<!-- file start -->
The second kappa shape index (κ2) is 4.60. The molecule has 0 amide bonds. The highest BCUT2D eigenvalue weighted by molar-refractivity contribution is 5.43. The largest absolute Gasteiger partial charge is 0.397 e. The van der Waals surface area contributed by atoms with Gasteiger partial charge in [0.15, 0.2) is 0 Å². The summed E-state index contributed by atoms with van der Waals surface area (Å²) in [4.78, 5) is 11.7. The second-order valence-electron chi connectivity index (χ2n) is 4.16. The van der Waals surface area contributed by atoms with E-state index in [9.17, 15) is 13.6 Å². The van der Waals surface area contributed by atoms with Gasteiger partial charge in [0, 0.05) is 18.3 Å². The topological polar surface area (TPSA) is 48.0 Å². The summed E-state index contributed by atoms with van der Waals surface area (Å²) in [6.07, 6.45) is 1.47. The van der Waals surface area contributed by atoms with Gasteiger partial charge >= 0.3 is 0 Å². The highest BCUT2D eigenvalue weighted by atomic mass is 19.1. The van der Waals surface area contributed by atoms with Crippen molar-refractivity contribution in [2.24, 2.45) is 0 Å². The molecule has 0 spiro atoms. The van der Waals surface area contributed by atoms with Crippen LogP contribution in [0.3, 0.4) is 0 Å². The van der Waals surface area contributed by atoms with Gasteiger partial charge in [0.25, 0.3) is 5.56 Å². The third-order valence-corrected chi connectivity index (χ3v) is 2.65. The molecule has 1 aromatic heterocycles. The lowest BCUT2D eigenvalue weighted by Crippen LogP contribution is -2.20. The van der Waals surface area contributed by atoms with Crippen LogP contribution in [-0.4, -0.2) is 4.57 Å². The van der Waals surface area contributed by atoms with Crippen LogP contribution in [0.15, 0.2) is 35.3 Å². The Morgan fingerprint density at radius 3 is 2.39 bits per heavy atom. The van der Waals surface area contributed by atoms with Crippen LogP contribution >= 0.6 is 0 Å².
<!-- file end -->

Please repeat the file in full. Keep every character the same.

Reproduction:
The second kappa shape index (κ2) is 4.60. The molecule has 0 amide bonds. The highest BCUT2D eigenvalue weighted by molar-refractivity contribution is 5.43. The largest absolute Gasteiger partial charge is 0.397 e. The van der Waals surface area contributed by atoms with Gasteiger partial charge in [0.15, 0.2) is 0 Å². The summed E-state index contributed by atoms with van der Waals surface area (Å²) in [4.78, 5) is 11.7. The second-order valence-electron chi connectivity index (χ2n) is 4.16. The van der Waals surface area contributed by atoms with E-state index in [9.17, 15) is 13.6 Å². The van der Waals surface area contributed by atoms with Gasteiger partial charge in [0, 0.05) is 18.3 Å². The topological polar surface area (TPSA) is 48.0 Å². The summed E-state index contributed by atoms with van der Waals surface area (Å²) in [6.07, 6.45) is 1.47. The van der Waals surface area contributed by atoms with Gasteiger partial charge >= 0.3 is 0 Å². The highest BCUT2D eigenvalue weighted by atomic mass is 19.1. The van der Waals surface area contributed by atoms with Crippen molar-refractivity contribution in [2.24, 2.45) is 0 Å². The molecule has 0 spiro atoms. The van der Waals surface area contributed by atoms with Crippen LogP contribution in [0.3, 0.4) is 0 Å². The van der Waals surface area contributed by atoms with Gasteiger partial charge in [0.25, 0.3) is 5.56 Å². The third-order valence-corrected chi connectivity index (χ3v) is 2.65. The molecule has 1 aromatic heterocycles. The lowest BCUT2D eigenvalue weighted by Crippen LogP contribution is -2.20. The van der Waals surface area contributed by atoms with Crippen LogP contribution in [-0.4, -0.2) is 4.57 Å². The van der Waals surface area contributed by atoms with Crippen LogP contribution in [0.15, 0.2) is 35.3 Å². The Morgan fingerprint density at radius 3 is 2.39 bits per heavy atom. The van der Waals surface area contributed by atoms with Crippen LogP contribution >= 0.6 is 0 Å².